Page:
Figure 2. Detail of the inorganic structures that are components of the calcification nodules in bone; note that they have a filament-like appearance. Unstained, ×220,000. Scale bar: 22 mm = 0.1 µm.
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1.3. Organic-Inorganic Relationships

A number of investigations have been carried out in marine and terrestrial organisms to establish the location of the crystals in bone and their relationships with organic structures. The excessive importance attached to collagen fibrils as being responsible for the heterogeneous nucleation of bone crystals and the finding of the “mineral substance in bands” that reinforces the collagen period favored the idea that the bone crystals are nucleated in the hole zone of the collagen fibrils and that they therefore come to be located within the fibrils [26]. It is now clear that the inorganic substance in bone is organized in two different, relatively independent patterns, corresponding in the first case to the “mineral substance in bands”, which is actually contained in the hole zones of the collagen fibrils, and in the second to the filament-like crystals, which are located in the extrafibrillar space [27,28]. This double organization is recognizable in bone, but is hard to identify in dentin, where filament-like crystals predominate; it is completely absent in cartilage and enamel, where only filament-like crystals are recognizable.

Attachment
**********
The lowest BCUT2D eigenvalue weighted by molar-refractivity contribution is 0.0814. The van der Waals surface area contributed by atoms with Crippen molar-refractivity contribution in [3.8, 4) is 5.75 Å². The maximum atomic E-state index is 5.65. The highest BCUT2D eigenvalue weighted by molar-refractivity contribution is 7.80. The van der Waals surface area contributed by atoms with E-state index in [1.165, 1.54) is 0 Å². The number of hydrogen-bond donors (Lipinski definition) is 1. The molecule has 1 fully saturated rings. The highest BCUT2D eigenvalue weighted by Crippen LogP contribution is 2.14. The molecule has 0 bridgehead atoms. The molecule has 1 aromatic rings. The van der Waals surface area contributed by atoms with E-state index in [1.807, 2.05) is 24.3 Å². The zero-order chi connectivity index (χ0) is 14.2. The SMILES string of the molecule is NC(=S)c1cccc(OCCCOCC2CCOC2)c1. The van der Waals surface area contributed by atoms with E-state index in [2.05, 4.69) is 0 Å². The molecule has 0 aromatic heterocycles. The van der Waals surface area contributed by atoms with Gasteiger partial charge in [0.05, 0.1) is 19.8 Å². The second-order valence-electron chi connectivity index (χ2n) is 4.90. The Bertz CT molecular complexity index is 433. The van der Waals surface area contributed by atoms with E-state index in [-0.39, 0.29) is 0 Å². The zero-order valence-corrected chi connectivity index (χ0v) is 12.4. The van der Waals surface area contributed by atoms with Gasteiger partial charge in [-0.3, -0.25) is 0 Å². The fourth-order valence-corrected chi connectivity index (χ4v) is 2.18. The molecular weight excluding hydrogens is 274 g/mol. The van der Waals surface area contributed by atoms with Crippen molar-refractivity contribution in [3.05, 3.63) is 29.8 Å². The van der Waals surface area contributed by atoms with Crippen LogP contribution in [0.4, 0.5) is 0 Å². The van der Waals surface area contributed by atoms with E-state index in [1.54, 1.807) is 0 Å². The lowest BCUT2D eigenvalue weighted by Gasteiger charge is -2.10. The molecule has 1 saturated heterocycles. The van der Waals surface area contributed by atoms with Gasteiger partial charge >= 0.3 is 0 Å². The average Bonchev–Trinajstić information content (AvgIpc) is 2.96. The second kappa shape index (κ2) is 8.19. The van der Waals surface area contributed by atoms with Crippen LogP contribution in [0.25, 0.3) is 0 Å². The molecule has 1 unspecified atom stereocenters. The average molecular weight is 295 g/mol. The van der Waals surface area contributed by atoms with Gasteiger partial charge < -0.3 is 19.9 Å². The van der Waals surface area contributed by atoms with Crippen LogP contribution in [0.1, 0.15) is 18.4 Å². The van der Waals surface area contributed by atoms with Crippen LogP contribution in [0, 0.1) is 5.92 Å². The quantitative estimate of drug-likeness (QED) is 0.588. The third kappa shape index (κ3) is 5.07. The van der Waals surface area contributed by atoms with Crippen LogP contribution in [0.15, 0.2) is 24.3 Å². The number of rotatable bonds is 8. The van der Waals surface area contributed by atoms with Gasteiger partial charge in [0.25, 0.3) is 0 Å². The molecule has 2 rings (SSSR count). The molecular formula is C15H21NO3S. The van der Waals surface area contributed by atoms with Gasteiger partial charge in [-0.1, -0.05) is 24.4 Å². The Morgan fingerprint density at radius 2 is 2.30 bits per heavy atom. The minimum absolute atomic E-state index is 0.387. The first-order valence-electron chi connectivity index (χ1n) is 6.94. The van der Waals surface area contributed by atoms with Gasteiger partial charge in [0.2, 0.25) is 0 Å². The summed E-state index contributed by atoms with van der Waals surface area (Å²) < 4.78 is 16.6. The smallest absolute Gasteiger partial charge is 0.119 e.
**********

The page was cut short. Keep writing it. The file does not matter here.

The mineral substance in bands and the filament-like crystals may basically be formed through the same process, the differences in mineral organization being exclusively due to the structure (collagenous or not) of the matrix (discussed by Bonucci [28]). The crystals located in the extrafibrillar space are obviously in contact with non-collagenous components of the organic matrix; the recognition of the ultrastructural relationships between organic and inorganic components is, however, a demanding task, not only because of the heterogeneity of the former, but also, and primarily, because of the masking effect of the latter. The inorganic substance is, in fact, electron-dense, and this fact makes it difficult (or impossible) to distinguish it from the organic structures with which it is associated. The practical consequence is that the electron microscope study of the organic components of the calcified matrix requires their unmasking by decalcification.

1.4. Decalcification Procedures